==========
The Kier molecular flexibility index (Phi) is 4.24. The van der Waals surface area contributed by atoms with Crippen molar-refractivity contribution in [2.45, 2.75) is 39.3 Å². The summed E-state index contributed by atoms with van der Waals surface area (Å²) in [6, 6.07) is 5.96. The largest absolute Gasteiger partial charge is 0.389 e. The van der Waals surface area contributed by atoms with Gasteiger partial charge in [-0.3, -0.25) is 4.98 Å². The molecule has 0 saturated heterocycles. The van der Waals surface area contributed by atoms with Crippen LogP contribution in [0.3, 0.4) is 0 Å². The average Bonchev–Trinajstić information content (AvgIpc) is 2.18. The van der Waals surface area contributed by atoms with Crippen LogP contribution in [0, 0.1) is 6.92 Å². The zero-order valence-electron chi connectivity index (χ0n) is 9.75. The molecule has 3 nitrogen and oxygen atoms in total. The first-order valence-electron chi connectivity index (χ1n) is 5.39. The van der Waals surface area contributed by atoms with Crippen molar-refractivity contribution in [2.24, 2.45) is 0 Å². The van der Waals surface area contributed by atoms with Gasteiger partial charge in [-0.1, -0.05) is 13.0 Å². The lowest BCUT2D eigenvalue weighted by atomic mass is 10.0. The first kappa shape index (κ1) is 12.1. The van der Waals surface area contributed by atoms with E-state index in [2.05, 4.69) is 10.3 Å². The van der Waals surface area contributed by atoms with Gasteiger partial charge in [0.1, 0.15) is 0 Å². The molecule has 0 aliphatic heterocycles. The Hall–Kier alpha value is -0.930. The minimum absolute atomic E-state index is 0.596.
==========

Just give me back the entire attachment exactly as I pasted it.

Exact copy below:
The Kier molecular flexibility index (Phi) is 4.24. The van der Waals surface area contributed by atoms with Crippen molar-refractivity contribution in [2.45, 2.75) is 39.3 Å². The summed E-state index contributed by atoms with van der Waals surface area (Å²) in [6, 6.07) is 5.96. The largest absolute Gasteiger partial charge is 0.389 e. The van der Waals surface area contributed by atoms with Gasteiger partial charge in [-0.3, -0.25) is 4.98 Å². The molecule has 0 saturated heterocycles. The van der Waals surface area contributed by atoms with Crippen LogP contribution in [0.3, 0.4) is 0 Å². The average Bonchev–Trinajstić information content (AvgIpc) is 2.18. The van der Waals surface area contributed by atoms with Crippen LogP contribution in [0, 0.1) is 6.92 Å². The zero-order valence-electron chi connectivity index (χ0n) is 9.75. The molecule has 3 nitrogen and oxygen atoms in total. The first-order valence-electron chi connectivity index (χ1n) is 5.39. The van der Waals surface area contributed by atoms with Crippen molar-refractivity contribution in [2.24, 2.45) is 0 Å². The van der Waals surface area contributed by atoms with Gasteiger partial charge in [-0.1, -0.05) is 13.0 Å². The lowest BCUT2D eigenvalue weighted by atomic mass is 10.0. The first kappa shape index (κ1) is 12.1. The van der Waals surface area contributed by atoms with E-state index in [2.05, 4.69) is 10.3 Å². The van der Waals surface area contributed by atoms with Gasteiger partial charge in [0.1, 0.15) is 0 Å². The molecule has 0 aliphatic heterocycles. The Hall–Kier alpha value is -0.930. The minimum absolute atomic E-state index is 0.596.